Smad- dependent and Smad- independent pathways in TGF-β signaling as therapeutic targets in pancreatic cancer
Melisi, Davide (2009) Smad- dependent and Smad- independent pathways in TGF-β signaling as therapeutic targets in pancreatic cancer. [Tesi di dottorato] (Inedito)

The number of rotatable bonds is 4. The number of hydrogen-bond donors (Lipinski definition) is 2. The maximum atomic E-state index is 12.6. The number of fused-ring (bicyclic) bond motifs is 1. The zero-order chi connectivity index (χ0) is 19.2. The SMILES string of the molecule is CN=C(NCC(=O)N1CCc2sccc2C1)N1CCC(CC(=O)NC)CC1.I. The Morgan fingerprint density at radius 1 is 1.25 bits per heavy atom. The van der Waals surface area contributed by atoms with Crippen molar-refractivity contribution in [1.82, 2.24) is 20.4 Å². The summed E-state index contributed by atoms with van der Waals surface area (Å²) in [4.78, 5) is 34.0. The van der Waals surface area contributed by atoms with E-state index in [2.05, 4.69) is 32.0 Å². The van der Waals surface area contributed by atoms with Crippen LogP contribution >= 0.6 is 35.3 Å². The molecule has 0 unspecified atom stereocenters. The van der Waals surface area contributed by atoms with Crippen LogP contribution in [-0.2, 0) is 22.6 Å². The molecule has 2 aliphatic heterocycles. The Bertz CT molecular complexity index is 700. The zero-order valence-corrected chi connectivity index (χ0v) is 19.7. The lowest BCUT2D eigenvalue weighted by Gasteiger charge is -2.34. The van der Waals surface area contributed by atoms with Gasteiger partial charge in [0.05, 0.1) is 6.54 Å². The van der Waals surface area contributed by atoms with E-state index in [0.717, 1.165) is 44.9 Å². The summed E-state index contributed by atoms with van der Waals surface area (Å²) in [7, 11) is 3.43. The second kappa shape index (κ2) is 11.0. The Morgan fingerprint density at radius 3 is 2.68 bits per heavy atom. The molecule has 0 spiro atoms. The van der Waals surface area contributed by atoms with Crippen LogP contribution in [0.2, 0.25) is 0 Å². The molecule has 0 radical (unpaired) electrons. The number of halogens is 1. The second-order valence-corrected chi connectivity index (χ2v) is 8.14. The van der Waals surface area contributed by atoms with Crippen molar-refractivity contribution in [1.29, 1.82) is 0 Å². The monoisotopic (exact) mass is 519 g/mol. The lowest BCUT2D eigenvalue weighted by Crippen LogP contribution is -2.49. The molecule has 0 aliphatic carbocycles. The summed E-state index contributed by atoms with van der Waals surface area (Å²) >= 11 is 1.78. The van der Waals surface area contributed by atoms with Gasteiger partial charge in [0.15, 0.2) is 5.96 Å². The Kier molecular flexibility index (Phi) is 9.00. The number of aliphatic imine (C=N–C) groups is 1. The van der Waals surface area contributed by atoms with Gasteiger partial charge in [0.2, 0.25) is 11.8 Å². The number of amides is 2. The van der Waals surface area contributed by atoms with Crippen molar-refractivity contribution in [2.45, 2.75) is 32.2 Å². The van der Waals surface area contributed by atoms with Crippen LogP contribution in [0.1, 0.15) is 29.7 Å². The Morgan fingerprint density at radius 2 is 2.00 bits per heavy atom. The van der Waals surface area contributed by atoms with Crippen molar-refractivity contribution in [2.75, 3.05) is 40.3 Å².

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Pancreatic cancer (PC) remains one of the most lethal and poorly understood human malignancies. Most PC patients present with inoperable disease, or develop metastases after surgery, and conventional therapies are usually ineffective in treating this disease. It is evident that novel therapies remain to be developed. Transforming Growth Factor β (TGF-β) is a family of dimeric olypeptide growth factors that initiate cell signaling by dimerizing the TGF-β type I (TβRI) and type II (TβRII) serine/threonine kinase receptors, which, in turn, propagate the signal by activating downstream Smad-dependent and Smad-independent pathways. TGF-β signaling plays a key role in the tumor progression and metastasis of many different types of tumor cells. The overexpression of TGF-β has been reported in most tumor types. In human PC, increased levels of TGF-β have been significantly associated with venous invasion, advanced tumor stages, progressive disease, shorter patient survival duration, and liver metastases. The effect of TGF-β is not limited to the tumor cells themselves in vivo. It has been recently highlighted its paracrine mechanism in the interactions between various cell populations in the tumor microenvironment. Hence its pleiotropic role in PC biology, the TGF-β Smad- dependent and independent pathways represent a critical area for the development of novel strategies for the treatment of PC patients. We initially hypothesized that targeting the Smad- dependent pathways by inhibiting TRI/II kinase activity with the novel inhibitor LY2109761 would suppress PC growth and metastatic processes. The effect of LY2109761 was evaluated on soft-agar growth, migration, invasion using a fibroblast coculture model, and anoikis by annexin V flow cytometric analysis. The efficacy of LY2109761 on tumor growth, survival and reduction of spontaneous metastasis was evaluated in an orthotopic murine model of metastatic PC expressing both luciferase and green fluorescence proteins (L3.6pl/GLT). To determine whether PC cells or the cells in the liver microenvironment were involved in LY2109761-mediated reduction of liver metastasis, we used a model of experimental liver metastasis. LY2109761 significantly inhibited the L3.6pl/GLT soft-agar growth; suppressed both basal and TGF-induced cell migration and invasion, and induced anoikis. In vivo, LY2109761 in combination with gemcitabine (GEM) significantly reduced the tumor burden, prolonged the survival, and reduced spontaneous abdominal metastases. Results from the experimental liver metastasis models indicate an important role for targeting TRI/II kinase activity on tumor and liver microenvironment cells in suppressing liver metastasis. Resistance to chemotherapeutic drugs poses one of the greatest challenges in PC research. The Smad-independent effector TGF-- Activated Kinase- 1 (TAK-1) is a MAP3K essential for the activation of NFB and AP1 transcription factors. cIAP2 is a NFB and AP1 target gene that regulates apoptosis by direct inhibition of caspases. We hypothesized that TAK1 is responsible for PC chemoresistance by regulating NFB- and AP-1- mediated transcription of cIAP2. The expression of TAK-1 in PC cell lines was studied by Western blot. TAK-1 expression was silenced by shRNA in AsPC-1, Panc-1, and Panc-28 cell lines. NFB and AP-1 activation was analyzed by EMSA. Apoptosis was quantified using cleavage of caspase-3 and PARP1 and DNA fragmentation. MTT assays were used to assess the in vitro chemopotentiation of GEM, oxaliplatin (OX), and SN-38. TAK-1 kinase activity was targeted using an orally available small molecule selective inhibitor (Ki in enzymatic assay: TAK1 = 13 nM; p38 > 20 μM; IKK > 20 μM) provided by Eli Lilly Research Labs. In vivo activity of the TAK-1 inhibitor alone and in combination with GEM was evaluated in an orthotopic nude mouse model with luciferase-expressing AsPC-1 PC cells. TAK-1 protein was overexpressed in all PC cell lines studied but not in normal pancreatic ductal epithelial cells. shRNA knockdown of TAK-1 completely suppressed both NFB and AP1 DNA binding activities. As a result, cIAP2 expression was completely suppressed, inducing a proapoptotic phenotype as demonstrated by higher levels of cleaved caspase-3 and PARP-1 and by DNA fragmentation. shRNA silencing of TAK-1 in AsPC-1, Panc-1, and Panc-28 cell lines resulted in significantly higher in vitro sensitivity to GEM, OX, and SN-38, compared to the respective control cell lines. In vitro, the TAK1 inhibitor alone demonstrated potent cytotoxic activity (IC50 5-39 nM) and suppressed NFB DNA binding activity in all three PC cell lines studied. In combination, the TAK1 inhibitor strongly potentiated the cytotoxic activities of GEM, OX, or SN-38 in all three PC cell lines. In nude mice, oral administration of the TAK-1 inhibitor plus GEM significantly reduced tumor burden and prolonged mice survival. In our study we demonstrated that targeting the Smad- dependent pathways by inhibiting TRI/II kinase activity on PC cells or the cells of the liver microenvironment represents a novel therapeutic approach to prevent PC metastasis. Our study is the first to demonstrate that the genetic silencing or inhibition of the Smad-independent effector TAK1 is a valid approach to revert in vivo the intrinsic chemoresistance of PC. Specifically designed clinical trials need to be conducted to evaluate the therapeutic effect of LY2109761 as a neoadjuvant treatment in patients with resectable PC. The TAK-1 inhibitor used in this study is an exciting drug that warrants further development for the treatment of advanced PC.